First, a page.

In order to be  good copy-editors, we have to be a bit pedantic. I try not to overlook even the smallest of errors. For me, it is precisely because I care about writing so much, that I can do a good job of copy-editing.

What Does the Reader Look for?

When I am choosing a novel to read for pleasure, like most readers, I go to the first few pages of the paperback or the e-book sample to look for certain indicators of the writing quality. I want to be “hooked” on the first page. I do not want to read about scenery as the character drives by in a car. Nor do I want him to wake up to an alarm clock, or look out a window at the view with the description following. I don’t want to read about the character’s dream either.

I look for the first instances of dialogue to give me an idea of the author’s skill in writing it. If a large variety of dialogue tags are used (responded, replied, answered, retorted, inquired) rather than “said” and “asked,” I lose interest, as this indicates either a very dated writing style or an inexperienced writer.

If I see a pattern developing where, after each bit of dialogue, the speaker is doing something (for example, “Wait for me,” John said, turning around to grab his suitcase), especially if it uses an “ing” word, for me that is often the book’s death knell.

Incorrect usage of words makes me shudder. I cringe when I see “lay” and “lie” misused. I’m sure many readers feel the same when they see the wrong word used.

If you are a writer, a good copy-editor can save you from yourself. DON’T publish that book yet! Get it copy-edited properly and then you don’t have to worry about mistakes in your book, and tarnish your reputation forever.

Anneli[7]

If you are in the market for a good copy-editor, please contact me. I will do three pages of copy-editing for you for free and you can decide whether this is what you need for your novel, or article, or whatever form your writing takes.

 To find out more about me, please visit my website at:   http://anneli-purchase.com

Anneli Purchase

***** I also do e-book formatting. *****

Why You Need a Copy Editor

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You start reading a book and are just getting into it when you notice a repeated word. Oh well, you shake your head and continue. On the next page you find the verb “to lie” misused, and you feel irritated. Still, it’s a good story and you want to find out what happens, so you continue. Then you see glaring punctuation mistakes in the dialogue. At this point you begin to wonder if the author knows anything about writing. You had hoped at first that they were just typos,  but repeated errors and misused words (such as “peek” instead of “peak”) now have you wondering if you can stand to read a whole book of this quality no matter how enthralling the plot is.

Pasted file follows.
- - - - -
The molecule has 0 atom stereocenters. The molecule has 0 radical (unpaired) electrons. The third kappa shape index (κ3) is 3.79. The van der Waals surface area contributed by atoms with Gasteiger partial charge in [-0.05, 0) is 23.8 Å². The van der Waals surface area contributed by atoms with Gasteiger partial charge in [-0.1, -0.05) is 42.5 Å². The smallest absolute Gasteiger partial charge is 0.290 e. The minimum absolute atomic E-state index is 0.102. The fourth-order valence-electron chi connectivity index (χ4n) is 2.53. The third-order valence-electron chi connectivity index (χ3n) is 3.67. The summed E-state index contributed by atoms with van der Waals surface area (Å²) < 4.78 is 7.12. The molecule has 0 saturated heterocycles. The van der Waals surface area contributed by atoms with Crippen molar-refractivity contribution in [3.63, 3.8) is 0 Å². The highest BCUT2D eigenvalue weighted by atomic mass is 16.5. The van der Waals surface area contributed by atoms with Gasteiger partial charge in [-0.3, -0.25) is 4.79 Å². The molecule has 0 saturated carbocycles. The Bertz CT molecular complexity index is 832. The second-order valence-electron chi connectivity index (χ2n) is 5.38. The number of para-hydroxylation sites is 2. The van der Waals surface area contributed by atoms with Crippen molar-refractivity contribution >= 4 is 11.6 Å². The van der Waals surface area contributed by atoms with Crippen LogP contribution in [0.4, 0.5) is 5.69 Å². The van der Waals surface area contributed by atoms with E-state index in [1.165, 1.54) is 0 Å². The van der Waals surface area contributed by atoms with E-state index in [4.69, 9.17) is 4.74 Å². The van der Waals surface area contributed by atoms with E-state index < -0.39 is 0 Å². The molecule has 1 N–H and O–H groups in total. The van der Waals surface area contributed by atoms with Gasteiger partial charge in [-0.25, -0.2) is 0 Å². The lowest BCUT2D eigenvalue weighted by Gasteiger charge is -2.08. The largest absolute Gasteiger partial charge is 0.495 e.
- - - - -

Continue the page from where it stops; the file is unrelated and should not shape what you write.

As an author, I would be embarrassed to publish something like this, but often we can’t see our own mistakes. On re-reading our work, our brain tells us that the words say what we intended. Our eyes gloss over the  errors because, we already know what it says–we think! This is why all authors need a good copy-editor. Our  reputation hinges on publishing good, clean writing.

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Most writers like to feel confident that their written work is free of errors. The truth is that often they are too close to their work to notice the errors that may be there.

Would you submit your work for approval if you knew that rejection was imminent? You can avoid that rejection by hiring me to proofread and edit your work.

What I Can Do for You   

Whether you have written a newspaper or magazine article, children’s book, short story, novel, or a university textbook, I can help you to make that work perfect.

I will read your work, checking for correct spelling, punctuation, grammar, balance in verb tenses, and word usage.  I will verify cross-referenced material and look for any inconsistencies in your work.

I use the Track Changes feature in Word to point out errors. This gives you the option of accepting or rejecting my suggestions without jeopardizing your original work.

If you wish, I can make recommendations for alternate wording to remedy awkward phrasing. If you need help in writing down your ideas, I can do that. I will edit your work unobtrusively.

I am comfortable and competent in editing work that is interspersed with German, French, and Spanish, including bibliographies that may contain foreign titles.

How to Send Me Your Work

You can send me your work as an email attachment, preferably as a Word file.

My Rates 

(US) $.01 per word for complete proofreading and copy-editing, checking for grammar, punctuation, word usage, and inconsistencies. I will do three pages for free so you can see the quality of my work before you decide if you’d like to hire me.